The overwhelming sense that something bad happened, and something bad will happen again at any second, haunts every step you take. The deeper you go into this workshop, the more that feeling intensifies. You’ll begin questioning reality, and… wait, we’re saying too much. Trust us when we say Bendy and the Ink Machine makes you intensely curious, which dives you past your fears.

The game’s central question – WTF happened here? – is compelling.

Bendy music department.
You'll come across all the departments you would think of being in a workshop.

Developing Bendy Puzzles

Overall we’re big fans of Bendy and the Ink Machine, and the Switch port has done Bendy proud. But at times the pure gameplay beneath the surface doesn’t quite match the excellent setting. Puzzles don’t necessarily get in the way of the story, but they tend towards fetch quests and tracking back through areas already searched. While the narrative is understated, the game often spells out exactly what you need to do, leaving your brain on the backseat.

It’s not ideal, but at least old areas change and evolve with time. New doors will open or previously closed areas become accessible. Or there are new jump scares added in. Despite this, when you consider all the subtlety in the atmosphere and story, the puzzles are a bit like getting hit over the head with a shallow shovel.

There were a handful of other design decisions worth questioning, too. Why is the font for the audio recordings so hard to read and the voiceover so hard to hear? It’s annoying. And why does a hero who was working in animation 30 years ago sound so young? Why do you not cast shadows or your feet leave ink footprints after wading through a puddle?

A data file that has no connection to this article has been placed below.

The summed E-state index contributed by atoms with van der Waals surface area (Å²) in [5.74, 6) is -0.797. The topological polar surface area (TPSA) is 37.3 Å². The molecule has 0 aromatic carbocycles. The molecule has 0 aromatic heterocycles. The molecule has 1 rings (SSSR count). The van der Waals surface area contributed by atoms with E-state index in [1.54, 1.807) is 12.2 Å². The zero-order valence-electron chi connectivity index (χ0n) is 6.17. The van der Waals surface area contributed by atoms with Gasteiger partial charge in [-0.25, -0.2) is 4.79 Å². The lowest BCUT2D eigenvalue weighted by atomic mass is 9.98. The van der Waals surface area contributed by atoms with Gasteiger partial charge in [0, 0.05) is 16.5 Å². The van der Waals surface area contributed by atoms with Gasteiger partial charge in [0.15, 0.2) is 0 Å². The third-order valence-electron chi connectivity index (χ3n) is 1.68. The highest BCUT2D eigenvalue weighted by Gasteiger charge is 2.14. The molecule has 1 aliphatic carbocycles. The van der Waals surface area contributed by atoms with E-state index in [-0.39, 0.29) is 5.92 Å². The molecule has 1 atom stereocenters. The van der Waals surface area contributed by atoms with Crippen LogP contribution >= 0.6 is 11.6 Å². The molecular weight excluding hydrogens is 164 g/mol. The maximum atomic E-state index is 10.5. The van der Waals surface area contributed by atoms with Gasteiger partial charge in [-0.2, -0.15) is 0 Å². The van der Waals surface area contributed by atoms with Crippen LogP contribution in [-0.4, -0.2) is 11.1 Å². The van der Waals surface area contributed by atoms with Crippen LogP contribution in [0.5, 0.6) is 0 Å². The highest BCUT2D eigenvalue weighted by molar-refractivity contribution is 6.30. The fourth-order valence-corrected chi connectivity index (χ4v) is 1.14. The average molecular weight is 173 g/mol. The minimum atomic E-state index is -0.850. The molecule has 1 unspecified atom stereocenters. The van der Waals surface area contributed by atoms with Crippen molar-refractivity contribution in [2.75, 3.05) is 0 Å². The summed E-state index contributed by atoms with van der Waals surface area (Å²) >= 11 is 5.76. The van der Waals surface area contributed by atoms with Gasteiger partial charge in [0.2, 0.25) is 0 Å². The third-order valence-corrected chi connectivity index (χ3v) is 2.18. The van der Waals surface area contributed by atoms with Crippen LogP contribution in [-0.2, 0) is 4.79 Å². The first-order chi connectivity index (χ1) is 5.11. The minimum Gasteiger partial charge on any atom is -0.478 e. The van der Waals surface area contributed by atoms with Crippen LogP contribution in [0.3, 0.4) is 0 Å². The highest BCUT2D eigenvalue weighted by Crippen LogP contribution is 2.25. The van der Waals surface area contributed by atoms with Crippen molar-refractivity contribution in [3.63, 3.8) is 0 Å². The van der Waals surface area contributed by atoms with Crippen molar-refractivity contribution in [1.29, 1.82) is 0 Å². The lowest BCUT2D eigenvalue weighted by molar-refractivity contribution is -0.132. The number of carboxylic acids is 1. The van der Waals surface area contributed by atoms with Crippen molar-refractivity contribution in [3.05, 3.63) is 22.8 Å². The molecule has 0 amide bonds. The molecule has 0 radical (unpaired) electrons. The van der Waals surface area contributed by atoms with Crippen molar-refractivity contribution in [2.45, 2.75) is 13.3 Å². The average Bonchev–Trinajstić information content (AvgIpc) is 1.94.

Minor gripes, and perhaps unfair to level on an indie studio. But bringing Bendy to Switch would have been a great opportunity to address these things.

To concentrate on the positives, the way the ink moves and splashes across the stage – because animation studios have endless litres of ink travelling between rooms in leaky tubes – is great. And there are nice little touches here and there, like an instrument you can play or a game of darts to waste some minutes on. These moments suggest that the visual aberrations aren’t the result of a lack of passion or desire, but budget.

Bendy on BioShock
Does this remind you of BioShock at all?

Is Bendy and the Ink Machine Good?

Previously released on PC, the team of internet funny men and women over at machinima pioneers Rooster Teeth are responsible for bringing Bendy and the Ink Machine to consoles. The game is now out on Switch, PS4, and Xbox One, even in boxed form in some regions.

Those Roosters deserve some extra corn, because they’ve done us all a service by spotting this gem and getting it into more hands. Bendy and the Ink Machine has its moments of frustration and the gameplay can tend to the shallow side, but its mind-bending story and trippy world will keep you glued to the screen from its past through to its future.

Chris Stead
A veteran journalist with 22 years of experience writing about video games for the world's biggest publications. The true journey began as a kid of the eighties, feasting on Mario, Star Wars, Goonies, Alex Kidd, California Games and more. The bones may ache a little more, but the passion remains!